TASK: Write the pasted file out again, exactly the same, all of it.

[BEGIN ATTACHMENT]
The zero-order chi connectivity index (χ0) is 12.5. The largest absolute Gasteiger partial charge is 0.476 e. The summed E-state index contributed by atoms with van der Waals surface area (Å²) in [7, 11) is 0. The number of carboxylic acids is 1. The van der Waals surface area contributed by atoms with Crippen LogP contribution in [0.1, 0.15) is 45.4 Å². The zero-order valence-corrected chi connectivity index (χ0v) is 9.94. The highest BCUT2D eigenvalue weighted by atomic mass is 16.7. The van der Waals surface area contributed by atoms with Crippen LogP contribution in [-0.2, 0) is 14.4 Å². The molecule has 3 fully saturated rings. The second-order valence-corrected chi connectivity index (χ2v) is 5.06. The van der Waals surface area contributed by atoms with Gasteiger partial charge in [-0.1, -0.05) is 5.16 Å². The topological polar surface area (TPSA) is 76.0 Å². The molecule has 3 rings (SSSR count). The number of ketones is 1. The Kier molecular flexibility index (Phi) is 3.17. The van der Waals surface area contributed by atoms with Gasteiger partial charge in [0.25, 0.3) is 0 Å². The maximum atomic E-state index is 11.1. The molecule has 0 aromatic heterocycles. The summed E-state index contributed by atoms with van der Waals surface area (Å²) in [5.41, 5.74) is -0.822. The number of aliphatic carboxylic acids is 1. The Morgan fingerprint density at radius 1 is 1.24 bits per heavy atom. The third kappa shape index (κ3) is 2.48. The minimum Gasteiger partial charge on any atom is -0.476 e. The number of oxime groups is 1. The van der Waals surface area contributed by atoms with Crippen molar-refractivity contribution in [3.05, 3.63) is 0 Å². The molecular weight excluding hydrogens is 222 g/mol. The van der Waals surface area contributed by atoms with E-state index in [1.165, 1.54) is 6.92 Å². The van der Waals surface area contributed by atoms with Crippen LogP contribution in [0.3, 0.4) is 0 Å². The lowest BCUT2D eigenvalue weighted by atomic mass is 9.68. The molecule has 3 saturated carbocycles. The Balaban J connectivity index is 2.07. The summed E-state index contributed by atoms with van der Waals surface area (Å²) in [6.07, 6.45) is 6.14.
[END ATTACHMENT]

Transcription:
The zero-order chi connectivity index (χ0) is 12.5. The largest absolute Gasteiger partial charge is 0.476 e. The summed E-state index contributed by atoms with van der Waals surface area (Å²) in [7, 11) is 0. The number of carboxylic acids is 1. The van der Waals surface area contributed by atoms with Crippen LogP contribution in [0.1, 0.15) is 45.4 Å². The zero-order valence-corrected chi connectivity index (χ0v) is 9.94. The highest BCUT2D eigenvalue weighted by atomic mass is 16.7. The van der Waals surface area contributed by atoms with Crippen LogP contribution in [-0.2, 0) is 14.4 Å². The molecule has 3 fully saturated rings. The second-order valence-corrected chi connectivity index (χ2v) is 5.06. The van der Waals surface area contributed by atoms with Gasteiger partial charge in [-0.1, -0.05) is 5.16 Å². The topological polar surface area (TPSA) is 76.0 Å². The molecule has 3 rings (SSSR count). The number of ketones is 1. The Kier molecular flexibility index (Phi) is 3.17. The van der Waals surface area contributed by atoms with Gasteiger partial charge in [0.25, 0.3) is 0 Å². The maximum atomic E-state index is 11.1. The molecule has 0 aromatic heterocycles. The summed E-state index contributed by atoms with van der Waals surface area (Å²) in [5.41, 5.74) is -0.822. The number of aliphatic carboxylic acids is 1. The Morgan fingerprint density at radius 1 is 1.24 bits per heavy atom. The third kappa shape index (κ3) is 2.48. The minimum Gasteiger partial charge on any atom is -0.476 e. The number of oxime groups is 1. The van der Waals surface area contributed by atoms with Crippen molar-refractivity contribution in [3.05, 3.63) is 0 Å². The molecular weight excluding hydrogens is 222 g/mol. The van der Waals surface area contributed by atoms with E-state index in [1.165, 1.54) is 6.92 Å². The van der Waals surface area contributed by atoms with Crippen LogP contribution in [0.3, 0.4) is 0 Å². The lowest BCUT2D eigenvalue weighted by atomic mass is 9.68. The molecule has 3 saturated carbocycles. The Balaban J connectivity index is 2.07. The summed E-state index contributed by atoms with van der Waals surface area (Å²) in [6.07, 6.45) is 6.14.